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Original article
Genome-wide DNA methylation analysis of patients with imprinting disorders identifies differentially methylated regions associated with novel candidate imprinted genes
  1. Louise E Docherty1,2,
  2. Faisal I Rezwan1,
  3. Rebecca L Poole1,2,
  4. Hannah Jagoe1,
  5. Hannah Lake1,
  6. Gabrielle A Lockett1,
  7. Hasan Arshad1,3,
  8. David I Wilson1,
  9. John W Holloway1,
  10. I Karen Temple1,4,
  11. Deborah J G Mackay1,2
  1. 1Faculty of Medicine, University of Southampton, Southampton, UK
  2. 2Wessex Regional Genetics Laboratory, Salisbury NHS Foundation Trust, Salisbury, UK
  3. 3David Hyde allergy centre Isle of Wight, UK
  4. 4Wessex Clinical Genetics Service, Princess Anne Hospital, University Hospital Southampton NHS Foundation Trust, Southampton, UK
  1. Correspondence to Dr D J G Mackay, Wessex Regional Genetics Laboratory, Salisbury District Hospital, Salisbury SP2 8BJ, UK; djgm{at}


Background Genomic imprinting is allelic restriction of gene expression potential depending on parent of origin, maintained by epigenetic mechanisms including parent of origin-specific DNA methylation. Among approximately 70 known imprinted genes are some causing disorders affecting growth, metabolism and cancer predisposition. Some imprinting disorder patients have hypomethylation of several imprinted loci (HIL) throughout the genome and may have atypically severe clinical features. Here we used array analysis in HIL patients to define patterns of aberrant methylation throughout the genome.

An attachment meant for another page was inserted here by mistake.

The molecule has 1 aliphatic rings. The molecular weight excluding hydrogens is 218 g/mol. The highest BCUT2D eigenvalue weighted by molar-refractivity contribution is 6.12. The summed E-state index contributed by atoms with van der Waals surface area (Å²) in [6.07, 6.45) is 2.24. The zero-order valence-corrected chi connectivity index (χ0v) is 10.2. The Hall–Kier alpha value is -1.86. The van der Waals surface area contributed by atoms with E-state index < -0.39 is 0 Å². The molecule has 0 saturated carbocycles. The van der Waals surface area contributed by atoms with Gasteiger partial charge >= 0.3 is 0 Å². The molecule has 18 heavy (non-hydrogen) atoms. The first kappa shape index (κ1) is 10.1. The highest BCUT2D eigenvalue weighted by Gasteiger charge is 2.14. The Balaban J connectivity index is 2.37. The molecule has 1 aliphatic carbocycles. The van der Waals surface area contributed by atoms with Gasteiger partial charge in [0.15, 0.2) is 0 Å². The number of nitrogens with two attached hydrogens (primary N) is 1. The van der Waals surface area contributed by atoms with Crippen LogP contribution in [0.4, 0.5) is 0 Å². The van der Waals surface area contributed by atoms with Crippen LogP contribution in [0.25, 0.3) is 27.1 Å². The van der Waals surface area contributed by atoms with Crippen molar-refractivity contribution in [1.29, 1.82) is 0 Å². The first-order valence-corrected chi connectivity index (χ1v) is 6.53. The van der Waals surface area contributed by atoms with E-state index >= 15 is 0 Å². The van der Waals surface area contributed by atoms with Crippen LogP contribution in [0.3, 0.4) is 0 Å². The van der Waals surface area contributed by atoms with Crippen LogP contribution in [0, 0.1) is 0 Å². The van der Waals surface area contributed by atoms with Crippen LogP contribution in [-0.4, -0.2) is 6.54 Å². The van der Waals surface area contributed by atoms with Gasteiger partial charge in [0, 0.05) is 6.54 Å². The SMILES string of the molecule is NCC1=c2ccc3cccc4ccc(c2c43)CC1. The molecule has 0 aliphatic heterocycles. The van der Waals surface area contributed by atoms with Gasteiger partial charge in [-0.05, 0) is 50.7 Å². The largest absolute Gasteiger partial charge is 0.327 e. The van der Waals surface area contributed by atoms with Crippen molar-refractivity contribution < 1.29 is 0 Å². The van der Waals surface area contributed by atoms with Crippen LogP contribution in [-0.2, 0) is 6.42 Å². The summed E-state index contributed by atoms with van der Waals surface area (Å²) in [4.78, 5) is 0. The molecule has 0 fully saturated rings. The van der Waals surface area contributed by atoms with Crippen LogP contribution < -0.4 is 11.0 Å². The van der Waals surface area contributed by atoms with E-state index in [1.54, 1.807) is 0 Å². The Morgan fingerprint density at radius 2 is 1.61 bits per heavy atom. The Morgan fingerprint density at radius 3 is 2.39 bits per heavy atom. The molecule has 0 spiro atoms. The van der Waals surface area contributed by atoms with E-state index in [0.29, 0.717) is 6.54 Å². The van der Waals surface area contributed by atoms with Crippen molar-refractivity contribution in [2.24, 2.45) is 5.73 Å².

Design We developed a novel informatic pipeline capable of small sample number analysis, and profiled 10 HIL patients with two clinical presentations (Beckwith–Wiedemann syndrome and neonatal diabetes) using the Illumina Infinium Human Methylation450 BeadChip array to identify candidate imprinted regions. We used robust statistical criteria to quantify DNA methylation.

Results We detected hypomethylation at known imprinted loci, and 25 further candidate imprinted regions (nine shared between patient groups) including one in the Down syndrome critical region (WRB) and another previously associated with bipolar disorder (PPIEL). Targeted analysis of three candidate regions (NHP2L1, WRB and PPIEL) showed allelic expression, methylation patterns consistent with allelic maternal methylation and frequent hypomethylation among an additional cohort of HIL patients, including six with Silver–Russell syndrome presentations and one with pseudohypoparathyroidism 1B.

Conclusions This study identified novel candidate imprinted genes, revealed remarkable epigenetic convergence among clinically divergent patients, and highlights the potential of epigenomic profiling to expand our understanding of the normal methylome and its disruption in human disease.